The flagship mirrorless camera market has been enjoying steady growth lately Canon EOS R3 is the newest member to join its ranks… well, sort of.
On paper, the industry giant states that this new offering won’t be marketed as a flagship – it leaves that title to the now-dated Canon 1DX Mark III and the R1 rumored to be launching this year – but it functions as one and offers options and specifications that will keep speed – and accuracy – dependent photographers and videographers happy for years to come.
For starters, the R3 offers similar specs to the Sony A1 and Nikon Z9, with a 24MP sensor compared to 45MP and 50MP, respectively. In terms of video, the former allows for 6K recording, while the latter two top out at 8K. The biggest difference, however, is that the R3 is now Canon’s first hybrid camera to offer users 30fps burst modes for extra speed, fantastic autofocus performance that can track any moving subject, great color reproduction and other bonus features equips .
While some might prefer a smaller body, like the R5 and EOS R before it, the R3 is designed for professionals, with a built-in vertical grip that houses the battery (LP-E19). While this extra size is no stranger to 1DX and Nikon D-series users, it has a smaller footprint than its DSLR siblings, giving the camera a more compact feel. In a first for a sports camera, the R3 also features a rotating display, which would be handy for more creative photography or videographers who need to use it as a monitor at different angles. Users will be able to enjoy longer battery life and added stability when paired with the powerful IBIS thanks to its larger build.
The R3 also mitigates an unformatted mishap of the EOS R5, offering a solution to the overheating issue that has prevented the latter from being the ultimate hybrid that many users have been hoping for. Credit is to Canon for improving the R5 with firmware updates, but physical hardware limitations remain an issue, particularly when it comes to thermal management when shooting high-quality 4K and 8K video.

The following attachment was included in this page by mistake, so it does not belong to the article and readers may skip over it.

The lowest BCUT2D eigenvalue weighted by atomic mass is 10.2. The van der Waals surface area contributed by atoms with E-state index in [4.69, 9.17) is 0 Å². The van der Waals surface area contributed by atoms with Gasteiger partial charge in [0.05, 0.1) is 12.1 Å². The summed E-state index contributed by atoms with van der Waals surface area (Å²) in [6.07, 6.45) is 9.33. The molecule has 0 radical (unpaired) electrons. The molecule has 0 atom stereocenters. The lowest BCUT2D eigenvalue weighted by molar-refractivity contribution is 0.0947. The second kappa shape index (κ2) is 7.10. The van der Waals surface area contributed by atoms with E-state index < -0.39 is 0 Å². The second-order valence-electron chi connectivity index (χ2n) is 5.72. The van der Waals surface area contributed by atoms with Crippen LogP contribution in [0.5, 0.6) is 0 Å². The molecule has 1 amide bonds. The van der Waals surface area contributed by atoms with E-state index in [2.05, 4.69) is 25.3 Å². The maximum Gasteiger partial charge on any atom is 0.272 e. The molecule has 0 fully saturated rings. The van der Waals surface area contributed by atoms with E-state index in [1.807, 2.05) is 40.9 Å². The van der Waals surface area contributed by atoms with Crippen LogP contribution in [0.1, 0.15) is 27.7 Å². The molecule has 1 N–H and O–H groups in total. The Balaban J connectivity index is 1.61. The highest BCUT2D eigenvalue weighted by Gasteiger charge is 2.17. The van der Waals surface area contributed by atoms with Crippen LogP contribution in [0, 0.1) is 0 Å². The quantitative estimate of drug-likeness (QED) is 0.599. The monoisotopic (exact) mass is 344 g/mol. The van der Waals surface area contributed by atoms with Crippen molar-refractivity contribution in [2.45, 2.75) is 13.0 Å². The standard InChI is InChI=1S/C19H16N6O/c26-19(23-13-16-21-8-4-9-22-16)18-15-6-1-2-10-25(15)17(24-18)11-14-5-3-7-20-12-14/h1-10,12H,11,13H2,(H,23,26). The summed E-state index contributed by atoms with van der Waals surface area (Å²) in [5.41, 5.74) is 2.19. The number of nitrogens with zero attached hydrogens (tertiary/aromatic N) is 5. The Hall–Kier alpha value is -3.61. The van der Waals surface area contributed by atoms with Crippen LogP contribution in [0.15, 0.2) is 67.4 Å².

Over the past three weeks of using the camera in a variety of conditions, we’ve enjoyed the experience and feel of the R3. Although there was some concern that the sensor is only 24MP, its output resembled the image quality of 30+ megapixels when paired with the impressive RF lenses. We even used the high-quality 4K option to record a number of reviews for our YouTube channel here, and the camera produced some of the sharpest images we’ve had to date. The colors are what you would expect from a Canon camera, with a tremendous amount of detail.
The only real issues were the autofocus system’s inability to switch between faces when shooting more than one subject and the new Eye Control tech, which doesn’t always work as advertised. This feature adds an extra point within the EVF to the subject in focus, but it feels more like a gimmick in its current state. In fact, the R3 did more than a good job of locking focus itself. Also, the fold-out display doesn’t sit flush with the camera when it’s extended, causing the horizon line to shift.
Nonetheless, it cannot be denied that the Canon R3 is the best camera Canon has made to date. It exceeded our expectations and the many cameras we had became one we picked up the most. Canon needs to figure out the pricing structure though, as this sits above and alongside the other flagship offerings, but isn’t an official flagship camera.
Leave a Facebook comment below!